111

I am testing nginx and want to output variables to the log files. How can I do that and which log file will it go (access or error).

178

You can send nginx variable values via headers. Handy for development.

add_header X-uri "$uri";

and you'll see in your browser's response headers:

X-uri:/index.php

I sometimes do this during local development.

It's also handy for telling you if a subsection is getting executed or not. Just sprinkle it inside your clauses to see if they're getting used.

location ~* ^.+.(jpg|jpeg|gif|css|png|js|ico|html|xml|txt)$ {
    add_header X-debug-message "A static file was served" always;
    ...
}

location ~ \.php$ {
    add_header X-debug-message "A php file was used" always;
    ...
}

So visiting a url like http://www.example.com/index.php will trigger the latter header while visiting http://www.example.com/img/my-ducky.png will trigger the former header.

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  • 32
    Note that add_header will work on successful requests only. Documentation states that it can only be applied to responses with codes 200, 204, 301, 302 or 304. Therefore, it can't be used to debug HTTP errors. – John WH Smith Aug 25 '14 at 14:43
  • 38
    @JohnWHSmith : As marat noted in this answer. As of version 1.7.5, nginx added an "always" parameter to add_header which will return the header, no matter what the response code. So for example, add_header X-debug-message "A php file was used" always;, should work even for 500 error code. – yuvilio Sep 22 '15 at 20:24
  • 9
    This doesn't answer the question at all. The guy wants to log to log file not to the client. – Avamander Apr 17 '18 at 11:31
  • omg.. so handy. thanks – Shaun Apr 8 at 3:23
47

You can return a simple string as HTTP response:

location /
{
    return 200 $document_root;
}

Note that you have to visit a page ending with .html if you do not want to change the page's headers.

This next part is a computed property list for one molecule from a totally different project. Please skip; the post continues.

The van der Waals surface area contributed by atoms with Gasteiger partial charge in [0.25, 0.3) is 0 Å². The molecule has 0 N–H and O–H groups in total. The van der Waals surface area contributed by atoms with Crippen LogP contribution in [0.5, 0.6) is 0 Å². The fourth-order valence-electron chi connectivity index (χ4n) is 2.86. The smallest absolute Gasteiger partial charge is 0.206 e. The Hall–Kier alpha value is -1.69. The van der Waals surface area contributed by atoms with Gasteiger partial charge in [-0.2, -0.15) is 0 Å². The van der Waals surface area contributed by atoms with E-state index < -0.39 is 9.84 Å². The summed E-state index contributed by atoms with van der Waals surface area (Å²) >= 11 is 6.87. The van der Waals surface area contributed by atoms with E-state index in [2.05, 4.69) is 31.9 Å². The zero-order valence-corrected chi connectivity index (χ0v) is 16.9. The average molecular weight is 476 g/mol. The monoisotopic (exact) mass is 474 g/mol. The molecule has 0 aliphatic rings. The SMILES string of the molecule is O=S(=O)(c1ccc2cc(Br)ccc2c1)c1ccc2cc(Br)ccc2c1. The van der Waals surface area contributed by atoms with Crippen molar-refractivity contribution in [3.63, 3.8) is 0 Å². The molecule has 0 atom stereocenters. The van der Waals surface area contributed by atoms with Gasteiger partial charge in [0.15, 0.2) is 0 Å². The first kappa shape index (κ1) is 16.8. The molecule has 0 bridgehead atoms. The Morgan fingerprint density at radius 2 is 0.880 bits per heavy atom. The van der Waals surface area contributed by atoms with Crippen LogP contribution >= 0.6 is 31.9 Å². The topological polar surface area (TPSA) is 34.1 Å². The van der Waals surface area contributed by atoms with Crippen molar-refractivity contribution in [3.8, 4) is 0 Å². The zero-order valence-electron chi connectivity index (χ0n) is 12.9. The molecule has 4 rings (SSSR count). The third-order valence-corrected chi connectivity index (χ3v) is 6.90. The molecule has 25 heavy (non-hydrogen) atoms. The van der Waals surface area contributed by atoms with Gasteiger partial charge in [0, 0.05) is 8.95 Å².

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  • 2
    What if you want to return two variables values? – BringBackCommodore64 Mar 16 '18 at 16:41
  • Going to the location immediately opens the Save As dialog of my browser (tested on Opera, Chromium). No response whatsoever. – BringBackCommodore64 Mar 16 '18 at 17:27
  • @BringBackCommodore64 Adding a text/html Content-Type header may help. – CuriousGeorge May 9 '19 at 20:26
  • Using Postman, this works without any additional headers. Thanks! – aexl Oct 7 '19 at 8:10
  • I want to return multiple variables and solved it like this; return 200 "xforwardedfor:$proxy_add_x_forwarded_for--remote_addr:$remote_addr--scheme:$scheme--host:$host"; – kursat sonmez yesterday
21

You can set a custom access log format using the log_format directive which logs the variables you're interested in.

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  • 2
    thanks, and I guess there is no easier way to output one variable by itself? – lulalala Jul 4 '12 at 5:39
  • @lulalala Not that I know of. – mgorven Jul 4 '12 at 5:42
  • It is possible set the log level in the directive error_log to debug so you can see the value of the variables and that block that are execute. Example error_log file.log debug – Victor Aguilar Jan 10 '17 at 0:55
  • 2
    notice thar empty variables are shown as - in the log, but are really empty in the nginx code, you should not check for - at any time. This sometimes confuse users. – higuita May 5 '17 at 12:56
8

Another option is to include the echo module when you build nginx, or install OpenResty which is nginx bundled with a bunch of extensions (like echo.)

Then you can simply sprinkle your configuration with statements like:

echo "args: $args"
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  • 2
    When I try this it echos out to a plain text file on the server interrupting the output of the actual page. – JaredMcAteer May 7 '15 at 17:36
  • 1
    There is an echo_log directive in development. – Gajus Jul 14 '17 at 16:16
  • @Gajus Three years later now, and I googled for this, but can't find anything about echo_log. Do you know if it ever got out of development? – Randall Oct 30 at 18:14

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